The Cybersecurity Stalemate: What does it mean for Businesses?

The past decade has been earmarked by serious accusations of foreign powers meddling in the political and national security affairs of different countries. North Korea and Iran have been regularly accused of causing major destabilizations to the sovereign states’ IT infrastructure and systems across the world. The most serious of these allegations involved the major countries of the world – United States, Russia and China have repeatedly traded accusations against each other for meddling in each other’s elections and spreading ransomware among other things.


Image Source: Belfer Center

A central question that remains is – “why has the world not agreed on a single system of regulating the cyberspace”? In the second decade of the 20th Century, international law has matured to a level where the leading countries of the world can sit on this matter and agree on a pathway towards regulating cybersecurity in the shortest amount of time imaginable. However, this has dragged on for so many years.


Starting by Regulating Non-State Cyberterrorists


Earlier this year, 2021, there were many ransomware attacks against mega firms in the United States that was blamed on private small-scale hackers who sought to take advantage of an unregulated cyberspace.


For the most part, international law evolved on the backdrop of dealing with hostis generis humani, which were groups accepted to be dangerous to all human groups and communities. The one group that were most affected by this convention among states were pirates who were seen as people who owed allegiance to no country and were predisposed to cause damage against any government or state. Thus, the international community built on the conventions of the Treaty of Westphalia and made reasonable laws that laid the foundation for today’s war crime and general crimes against humanity.


Today, non-state actors who commit crimes against large sections of society are captured by aspects of international law that can be used as basis to enforce laws against a large array of possible “universal crimes”. Typical examples include terrorism and war crimes.

The same preamble can be applied to the broader set of non-state cyberterrorists who include people engaged in acts that are against the very spirit of the internet and constitute crimes in different parts of the world. This could include scammers and ransomware attackers who take advantage of the loopholes in the cyberspace.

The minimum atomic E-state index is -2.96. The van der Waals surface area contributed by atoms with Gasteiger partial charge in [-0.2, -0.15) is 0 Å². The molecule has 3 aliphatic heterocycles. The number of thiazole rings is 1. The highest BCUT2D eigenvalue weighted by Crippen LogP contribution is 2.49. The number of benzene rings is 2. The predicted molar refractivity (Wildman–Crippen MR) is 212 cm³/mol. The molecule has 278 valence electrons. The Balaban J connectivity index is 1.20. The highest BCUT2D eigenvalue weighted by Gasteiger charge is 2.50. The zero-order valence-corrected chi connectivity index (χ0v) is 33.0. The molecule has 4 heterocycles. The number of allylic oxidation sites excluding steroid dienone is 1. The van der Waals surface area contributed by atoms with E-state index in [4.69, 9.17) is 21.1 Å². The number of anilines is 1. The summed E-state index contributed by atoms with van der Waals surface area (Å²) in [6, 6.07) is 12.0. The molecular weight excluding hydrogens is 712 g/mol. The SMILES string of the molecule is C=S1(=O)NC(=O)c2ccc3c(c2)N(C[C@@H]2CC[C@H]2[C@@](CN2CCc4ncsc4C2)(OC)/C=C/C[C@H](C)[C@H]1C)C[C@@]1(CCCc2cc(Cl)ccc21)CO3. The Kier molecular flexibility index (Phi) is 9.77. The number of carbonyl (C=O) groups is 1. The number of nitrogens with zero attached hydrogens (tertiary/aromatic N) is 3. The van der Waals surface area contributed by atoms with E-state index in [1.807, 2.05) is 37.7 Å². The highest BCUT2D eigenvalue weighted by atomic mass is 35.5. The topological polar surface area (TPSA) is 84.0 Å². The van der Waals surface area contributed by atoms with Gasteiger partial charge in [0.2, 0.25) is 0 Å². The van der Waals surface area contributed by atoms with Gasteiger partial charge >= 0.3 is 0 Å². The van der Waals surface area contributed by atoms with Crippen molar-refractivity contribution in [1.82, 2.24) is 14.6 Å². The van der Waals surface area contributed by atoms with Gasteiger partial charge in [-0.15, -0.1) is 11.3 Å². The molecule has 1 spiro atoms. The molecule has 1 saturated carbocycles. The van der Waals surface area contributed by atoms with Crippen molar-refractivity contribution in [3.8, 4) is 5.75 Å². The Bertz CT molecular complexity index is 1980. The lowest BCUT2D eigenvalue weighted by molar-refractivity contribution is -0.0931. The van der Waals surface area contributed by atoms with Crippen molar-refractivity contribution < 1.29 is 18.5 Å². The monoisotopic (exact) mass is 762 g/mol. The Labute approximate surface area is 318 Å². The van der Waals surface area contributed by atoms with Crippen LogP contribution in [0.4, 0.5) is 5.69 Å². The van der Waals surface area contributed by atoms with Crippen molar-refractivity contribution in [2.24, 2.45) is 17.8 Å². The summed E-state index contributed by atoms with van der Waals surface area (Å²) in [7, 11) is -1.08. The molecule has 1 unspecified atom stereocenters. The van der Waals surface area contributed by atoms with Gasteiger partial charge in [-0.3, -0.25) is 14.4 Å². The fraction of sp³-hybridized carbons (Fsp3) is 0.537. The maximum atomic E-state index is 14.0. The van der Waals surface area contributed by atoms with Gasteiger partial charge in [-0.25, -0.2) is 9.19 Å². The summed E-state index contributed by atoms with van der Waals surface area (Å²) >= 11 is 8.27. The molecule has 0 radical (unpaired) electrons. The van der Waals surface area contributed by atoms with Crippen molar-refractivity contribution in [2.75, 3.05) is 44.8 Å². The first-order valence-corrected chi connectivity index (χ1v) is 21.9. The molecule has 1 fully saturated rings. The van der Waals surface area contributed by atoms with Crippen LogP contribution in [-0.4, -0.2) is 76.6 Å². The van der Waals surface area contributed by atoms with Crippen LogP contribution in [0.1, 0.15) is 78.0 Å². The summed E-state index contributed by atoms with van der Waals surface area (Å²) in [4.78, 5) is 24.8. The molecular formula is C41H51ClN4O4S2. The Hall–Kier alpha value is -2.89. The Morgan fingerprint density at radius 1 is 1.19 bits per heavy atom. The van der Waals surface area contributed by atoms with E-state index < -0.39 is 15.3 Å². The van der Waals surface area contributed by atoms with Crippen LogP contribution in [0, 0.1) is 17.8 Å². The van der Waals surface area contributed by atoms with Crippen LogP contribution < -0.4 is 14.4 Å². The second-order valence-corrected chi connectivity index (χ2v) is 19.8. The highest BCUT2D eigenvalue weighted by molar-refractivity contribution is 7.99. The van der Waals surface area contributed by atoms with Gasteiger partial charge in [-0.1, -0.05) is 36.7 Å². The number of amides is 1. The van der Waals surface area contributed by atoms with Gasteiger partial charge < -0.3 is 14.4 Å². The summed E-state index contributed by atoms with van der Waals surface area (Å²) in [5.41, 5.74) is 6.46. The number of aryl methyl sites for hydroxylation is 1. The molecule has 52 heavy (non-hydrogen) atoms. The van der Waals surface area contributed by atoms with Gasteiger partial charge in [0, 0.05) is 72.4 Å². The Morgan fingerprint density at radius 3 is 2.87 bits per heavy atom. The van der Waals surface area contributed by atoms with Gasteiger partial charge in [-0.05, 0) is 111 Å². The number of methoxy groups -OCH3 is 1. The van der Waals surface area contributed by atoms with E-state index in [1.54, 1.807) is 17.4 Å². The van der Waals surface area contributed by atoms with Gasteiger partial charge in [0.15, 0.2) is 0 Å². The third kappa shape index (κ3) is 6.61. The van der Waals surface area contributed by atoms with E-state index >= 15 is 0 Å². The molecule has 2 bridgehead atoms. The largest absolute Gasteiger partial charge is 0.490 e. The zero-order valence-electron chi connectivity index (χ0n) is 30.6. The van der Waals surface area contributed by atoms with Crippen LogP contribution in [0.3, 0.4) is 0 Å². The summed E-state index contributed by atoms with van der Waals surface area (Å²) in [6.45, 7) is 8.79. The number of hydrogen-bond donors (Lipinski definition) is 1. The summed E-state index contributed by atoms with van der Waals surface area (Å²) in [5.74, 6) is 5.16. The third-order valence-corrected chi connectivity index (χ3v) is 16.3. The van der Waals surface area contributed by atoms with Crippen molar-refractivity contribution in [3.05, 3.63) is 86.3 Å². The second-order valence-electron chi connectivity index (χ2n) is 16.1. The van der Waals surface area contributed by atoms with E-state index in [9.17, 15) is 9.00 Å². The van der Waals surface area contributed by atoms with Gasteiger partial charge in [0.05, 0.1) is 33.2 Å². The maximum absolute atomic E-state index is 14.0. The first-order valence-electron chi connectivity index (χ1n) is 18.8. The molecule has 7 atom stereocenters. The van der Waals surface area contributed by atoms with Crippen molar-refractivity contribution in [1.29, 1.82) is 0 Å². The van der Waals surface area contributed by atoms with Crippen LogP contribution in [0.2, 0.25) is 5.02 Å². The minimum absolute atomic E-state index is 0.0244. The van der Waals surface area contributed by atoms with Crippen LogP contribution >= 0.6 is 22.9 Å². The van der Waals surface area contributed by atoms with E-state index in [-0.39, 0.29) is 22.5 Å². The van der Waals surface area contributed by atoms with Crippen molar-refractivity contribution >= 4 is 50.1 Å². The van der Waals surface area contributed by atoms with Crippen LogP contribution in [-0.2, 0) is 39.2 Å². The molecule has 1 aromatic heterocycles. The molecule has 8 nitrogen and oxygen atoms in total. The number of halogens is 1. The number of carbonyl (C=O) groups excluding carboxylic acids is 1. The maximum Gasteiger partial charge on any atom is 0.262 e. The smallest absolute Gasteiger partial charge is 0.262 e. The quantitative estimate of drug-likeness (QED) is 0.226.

Russia and America’s New Cold War and the Cyberspace


The United Nations has led negotiations for the creation of a framework to deal with ransomware and other attacks on the cyberspace. However, the United States and Russia have major misgivings about each other’s proposals.


America proposed the Group of Governmental Experts (GGE) framework which involves experts from 25 countries working in their personal capacity to formulate laws and agreements to ensure the smoot running of the cyberspace. This group is to act in consultation with major blocs around the world to create a formal system to run the global digital space.


On the other hand, Russia has led the Open-Ended Working Group (OEWG) which seeks to institute a set of non-binding norms for responsible state behavior on the digital space. This includes four key pointers that include: humanity, necessity, proportionality, and distinction. Through this, international humanitarian law will be invoked and used as a basis to form a system of laws that will be used to run the cyberspace.


A Possible Approach Forward


While the United States seek to be pursing an expert-oriented framework that would ultimately lead to specific and enforceable laws, the Russians want a principle-based system. Each of the approaches proposed have their own merits and weaknesses. America’s process is more definite and can help create a more serious framework that can be easily transposed into national legal systems for them to be enforced. Russia’s approach is quite lax but supports the principles of territorial sovereignty and respect for other nations.


The most practical approach will be to apply an expert-led definite framework as presented by the US-backed GGE to deal with non-state actors who commit crime on the cyberspace. On the other hand, for state-actors in the cyberspace, the Russian-led OEWG might be more appropriate since it allows for the respect of national sovereignty to be applied appropriately within the conventions of international law.


Strategic Implications


Directors of companies are responsible for the security of their digital assets. Therefore, it is necessary to take all reasonable measures to protect your digital infrastructure from risks in the cyberspace. Regulations to police the cyberspace internationally are still developing and will take several years to be set in motion and a few more years to be consolidated into definite enforceable laws. It is logical to infer that the regulation of small-time non-state actors on the global digital space will be regulated and early and digital intermediaries are likely to develop safeguards against such entities. On the other hand, regulating state-run cyber crimes will take a much longer time. It is therefore important for your corporate technological system to be mindful of the risk posed by state-sponsored cyber-crimes and fraudulent activities as they are more likely to be more damaging and difficult to avert in the foreseeable future.


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